Next on the agenda: a weekend trip to Haridwar and Rishikesh in Uttaranchal.

Soundtrack: Shoulder Surf, by Sukshinder Shinda feat. Takeova Ent

India 1: First impressions

Twenty-four hours have passed since my passport was stamped into India, and it’s time to distill what I’ve seen so far into a series of witty insights, dodgy comparisons, fatuous overgeneralizations and outright mistakes.

A useful travel skill is not expecting too much out of the places you’re visiting for the first time, as this makes it much easier to be pleasantly surprised by them. (This, for example, is the only way to enjoy the Slovenian coal-mining town of Trbovlje.) For Delhi, this was easier yet: I expected a shithole with absolutely no redeeming qualities, and having now discovered at least three, I’m actually looking forward to the rest of my stay here.

The Expected

India is poor, New Delhi is no exception, and economic pundits who think India will be catching up to China any time soon would do well to go to Shanghai and then compare notes here. It’s not quite as desperate as I was afraid (I’ve yet to see any corpses or people shitting on the street), but beggars and shantytowns abound even more profusely than in my previous benchmark of big-city squalor, Jakarta.

Indian infrastructure is famously bad, and here too Delhi is no exception. Traffic is crazy, with three-wheeled autorickshaws emblazoned with “Horn Please”, sacred cows, clunky old Ambassador cars and crazy bus drivers, jostling for space on unlaned roads. Signage is laughably minimal, traffic lights are rarities and Jakarta’s sweeping elevated expressways shine in their absence. Especially at night, with clouds of dust whistling among the trees, it feels like an unusually busy night back in Chipata, Zambia.

The Unexpected

Delhi is both more flat, more spread out and less congested than I expected: there is so much wasteland and so many derelict buildings that you just don’t get the same sense as in Bangkok or Jakarta that every square inch counts. Then again, I’ve only been in southernmost Delhi and Gurgaon so far, so I fully expect Old Delhi to be much more squished together.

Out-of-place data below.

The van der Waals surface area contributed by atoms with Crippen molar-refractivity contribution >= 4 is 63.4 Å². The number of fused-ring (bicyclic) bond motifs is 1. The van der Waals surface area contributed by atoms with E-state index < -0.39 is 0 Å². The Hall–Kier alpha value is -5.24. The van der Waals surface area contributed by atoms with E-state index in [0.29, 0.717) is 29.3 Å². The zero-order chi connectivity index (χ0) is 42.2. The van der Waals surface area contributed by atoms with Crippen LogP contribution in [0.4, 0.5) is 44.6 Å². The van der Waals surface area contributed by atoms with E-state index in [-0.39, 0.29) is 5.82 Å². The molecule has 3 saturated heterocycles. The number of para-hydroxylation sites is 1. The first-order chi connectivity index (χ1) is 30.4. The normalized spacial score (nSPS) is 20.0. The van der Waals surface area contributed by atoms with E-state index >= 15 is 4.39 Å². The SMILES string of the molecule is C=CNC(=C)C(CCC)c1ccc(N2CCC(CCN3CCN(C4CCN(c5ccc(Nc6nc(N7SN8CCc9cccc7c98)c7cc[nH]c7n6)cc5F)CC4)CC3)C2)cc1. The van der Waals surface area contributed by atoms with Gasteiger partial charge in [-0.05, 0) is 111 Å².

Pollution here is really bad. On Singapore’s PSI index, I have no doubt that every day here is well over 100, although mornings seem to be particularly bad. I woke up today sneezing with a really bad runny nose and a headache, triggered by the double whammy of dryness and pollution — fortunately it seems to be getting better already.

The Positive

After a few too many nasi gorengs, Indian food is excellent. It’s just one of those great cuisines of the world that defies easy description: Khmer cooking can be passably described as “half-Thai, half-Vietnamese”, Korean food is “Japanese with chili and garlic”, but how to describe the country that invented the curry? After a lifetime of eating the stuff only in dedicated restaurants, it still feels weird to actually find myself in a country where it’s eaten three times a day for breakfast, lunch and dinner. I’m loving it — and looking forward to my first McMaharaja Burger tomorrow. (I’m planning to go veggie for the first few weeks.)

Indian music (especially the more dancy styles of bhangra) rocks. And so do the babes in Bollywood music videos. (Unfortunately, and less surprisingly, they seem to be a rather rare species in reality.)

Second impressions to come this weekend, after I actually get a chance to see something other than fancy hotels and data centres…